Phocas said Charlotte is working with a London-based group, the Carbon Disclosure Project, to get an assessment of the city’s overall carbon footprint as well as the footprint of the local government. That number could guide the city’s carbon-reduction efforts, if the City Council chooses to use it as a benchmark.
In terms of reducing the city’s overall carbon footprint, Charlotte’s biggest and costliest effort has been focused on transportation.
The city has spent hundreds of millions of dollars on new bus service and light rail, and the Charlotte Area Transit System wants to spend as much as $6 billion on rail lines to the airport, Lake Norman and Matthews.
Perhaps the biggest success in light rail has been enticing developers to build thousands of new apartments along the line, rather than in the suburbs, where people would have to drive farther to get to work.
But CATS has struggled to grow ridership. Even as the city has grown this decade, ridership on bus and trains has been flat or declining. Low gas prices are a likely reason.
The city and county have also expanded greenways, and the city is building new bike lanes and requiring streets have sidewalks when new subdivisions are built.
In the last several years, Phocas said the city has worked to reduce its own carbon footprint.
The city has bought hybrid and electric vehicles, and Solid Waste Services has a fleet of trucks that run on compressed natural gas. The city’s McAlpine waste water treatment plant has tried to reuse methane waste instead of flaring it into the atmosphere.
Methane is one of the biggest drivers of climate change, scientists say.
The city is also renovating and building its structures to achieve the Energy Star standard.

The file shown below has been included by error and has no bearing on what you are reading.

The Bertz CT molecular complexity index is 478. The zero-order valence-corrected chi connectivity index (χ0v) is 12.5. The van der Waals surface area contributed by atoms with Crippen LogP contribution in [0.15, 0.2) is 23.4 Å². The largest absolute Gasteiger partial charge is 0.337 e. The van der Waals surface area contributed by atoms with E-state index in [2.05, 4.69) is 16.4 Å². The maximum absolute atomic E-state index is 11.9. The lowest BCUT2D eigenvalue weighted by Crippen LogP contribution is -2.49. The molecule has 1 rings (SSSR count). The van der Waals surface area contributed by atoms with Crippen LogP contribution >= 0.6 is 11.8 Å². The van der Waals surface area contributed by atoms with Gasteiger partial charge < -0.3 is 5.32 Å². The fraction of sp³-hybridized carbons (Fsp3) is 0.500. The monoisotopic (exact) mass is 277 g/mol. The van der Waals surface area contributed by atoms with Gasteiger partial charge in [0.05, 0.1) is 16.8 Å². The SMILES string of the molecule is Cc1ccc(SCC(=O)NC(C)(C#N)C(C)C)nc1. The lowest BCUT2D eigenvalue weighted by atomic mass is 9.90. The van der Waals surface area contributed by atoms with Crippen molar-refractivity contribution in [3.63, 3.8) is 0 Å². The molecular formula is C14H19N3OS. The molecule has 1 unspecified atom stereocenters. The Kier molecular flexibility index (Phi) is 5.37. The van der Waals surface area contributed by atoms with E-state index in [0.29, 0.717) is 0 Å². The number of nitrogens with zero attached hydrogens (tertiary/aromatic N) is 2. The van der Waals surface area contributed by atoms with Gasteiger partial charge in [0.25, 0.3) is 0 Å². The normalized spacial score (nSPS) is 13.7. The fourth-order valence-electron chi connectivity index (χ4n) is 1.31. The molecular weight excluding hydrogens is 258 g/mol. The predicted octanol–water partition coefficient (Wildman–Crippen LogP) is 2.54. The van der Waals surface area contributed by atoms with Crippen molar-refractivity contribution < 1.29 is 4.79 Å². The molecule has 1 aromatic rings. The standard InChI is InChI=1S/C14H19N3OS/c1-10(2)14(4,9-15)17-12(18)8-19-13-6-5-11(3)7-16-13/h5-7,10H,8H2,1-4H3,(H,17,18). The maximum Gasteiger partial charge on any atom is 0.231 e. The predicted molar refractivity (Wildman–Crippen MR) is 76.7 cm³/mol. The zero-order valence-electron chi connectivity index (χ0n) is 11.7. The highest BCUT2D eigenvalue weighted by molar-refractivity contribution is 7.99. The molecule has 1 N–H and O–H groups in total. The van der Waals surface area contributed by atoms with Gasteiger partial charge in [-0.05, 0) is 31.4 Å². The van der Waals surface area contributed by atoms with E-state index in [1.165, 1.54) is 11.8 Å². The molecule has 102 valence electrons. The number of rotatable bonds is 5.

It’s unlikely Charlotte could ever dictate to Duke Energy that a specific percent of its energy must come from renewables. And Phocas said the city would struggle to produce enough renewable energy on its own to “go off the grid.”
But he said Charlotte could generate enough power on its own – either through solar panels or solar credits – to have no carbon footprint.
Those will be decisions for a future mayor and City Council, he said.
Roberts said once the city gets a detailed assessment of its carbon footprint, it should work to lower it. She said the city should partner with the private sector and the nonprofit Envision Charlotte to lower emissions.
“I think we should set targets,” she said. “It’s doable.”
Before committing to a firm goal, Lyles said the city should first know how much carbon it’s producing.
“We need to do a study and see what’s possible, and maybe have a stretch goal,” she said.
Smith said he supports “policies that make environmental and economic sense,” but wouldn’t make a firm commitment.
Ford said it’s important to first know how much carbon the city emits.
“One of the things I am big on is measuring progress,” he said. “Part of measuring is to quantify the emissions and then set a goal with council and industry and the community to achieve those goals.”
The Roberts campaign said Ford’s comments were disingenuous.
They said Ford has a poor environmental voting record in Raleigh, with votes in favor of fracking and a low score from the League of Conservation Voters. Roberts campaign manager Sam Spencer said Ford is a “champion for dirty energy.”